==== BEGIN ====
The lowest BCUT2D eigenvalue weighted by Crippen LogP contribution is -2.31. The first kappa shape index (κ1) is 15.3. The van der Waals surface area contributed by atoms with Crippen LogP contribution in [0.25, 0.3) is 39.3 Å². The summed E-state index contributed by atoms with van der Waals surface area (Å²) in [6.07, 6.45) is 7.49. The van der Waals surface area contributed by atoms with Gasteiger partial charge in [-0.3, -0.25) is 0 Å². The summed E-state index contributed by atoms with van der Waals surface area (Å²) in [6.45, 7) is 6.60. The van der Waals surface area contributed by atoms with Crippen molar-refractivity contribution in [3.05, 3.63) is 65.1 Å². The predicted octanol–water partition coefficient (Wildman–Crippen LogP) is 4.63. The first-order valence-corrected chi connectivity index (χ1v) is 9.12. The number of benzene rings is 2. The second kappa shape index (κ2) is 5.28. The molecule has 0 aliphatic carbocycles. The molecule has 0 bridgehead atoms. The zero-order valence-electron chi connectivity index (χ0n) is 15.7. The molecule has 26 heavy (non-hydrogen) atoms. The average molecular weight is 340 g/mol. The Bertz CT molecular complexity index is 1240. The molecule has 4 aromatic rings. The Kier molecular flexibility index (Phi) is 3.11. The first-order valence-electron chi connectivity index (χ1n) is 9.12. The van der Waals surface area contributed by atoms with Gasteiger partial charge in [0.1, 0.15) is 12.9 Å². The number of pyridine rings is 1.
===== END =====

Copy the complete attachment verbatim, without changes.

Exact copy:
The lowest BCUT2D eigenvalue weighted by Crippen LogP contribution is -2.31. The first kappa shape index (κ1) is 15.3. The van der Waals surface area contributed by atoms with Crippen LogP contribution in [0.25, 0.3) is 39.3 Å². The summed E-state index contributed by atoms with van der Waals surface area (Å²) in [6.07, 6.45) is 7.49. The van der Waals surface area contributed by atoms with Gasteiger partial charge in [-0.3, -0.25) is 0 Å². The summed E-state index contributed by atoms with van der Waals surface area (Å²) in [6.45, 7) is 6.60. The van der Waals surface area contributed by atoms with Crippen molar-refractivity contribution in [3.05, 3.63) is 65.1 Å². The predicted octanol–water partition coefficient (Wildman–Crippen LogP) is 4.63. The first-order valence-corrected chi connectivity index (χ1v) is 9.12. The number of benzene rings is 2. The second kappa shape index (κ2) is 5.28. The molecule has 0 aliphatic carbocycles. The molecule has 0 bridgehead atoms. The zero-order valence-electron chi connectivity index (χ0n) is 15.7. The molecule has 26 heavy (non-hydrogen) atoms. The average molecular weight is 340 g/mol. The Bertz CT molecular complexity index is 1240. The molecule has 4 aromatic rings. The Kier molecular flexibility index (Phi) is 3.11. The first-order valence-electron chi connectivity index (χ1n) is 9.12. The van der Waals surface area contributed by atoms with Gasteiger partial charge in [0.1, 0.15) is 12.9 Å². The number of pyridine rings is 1.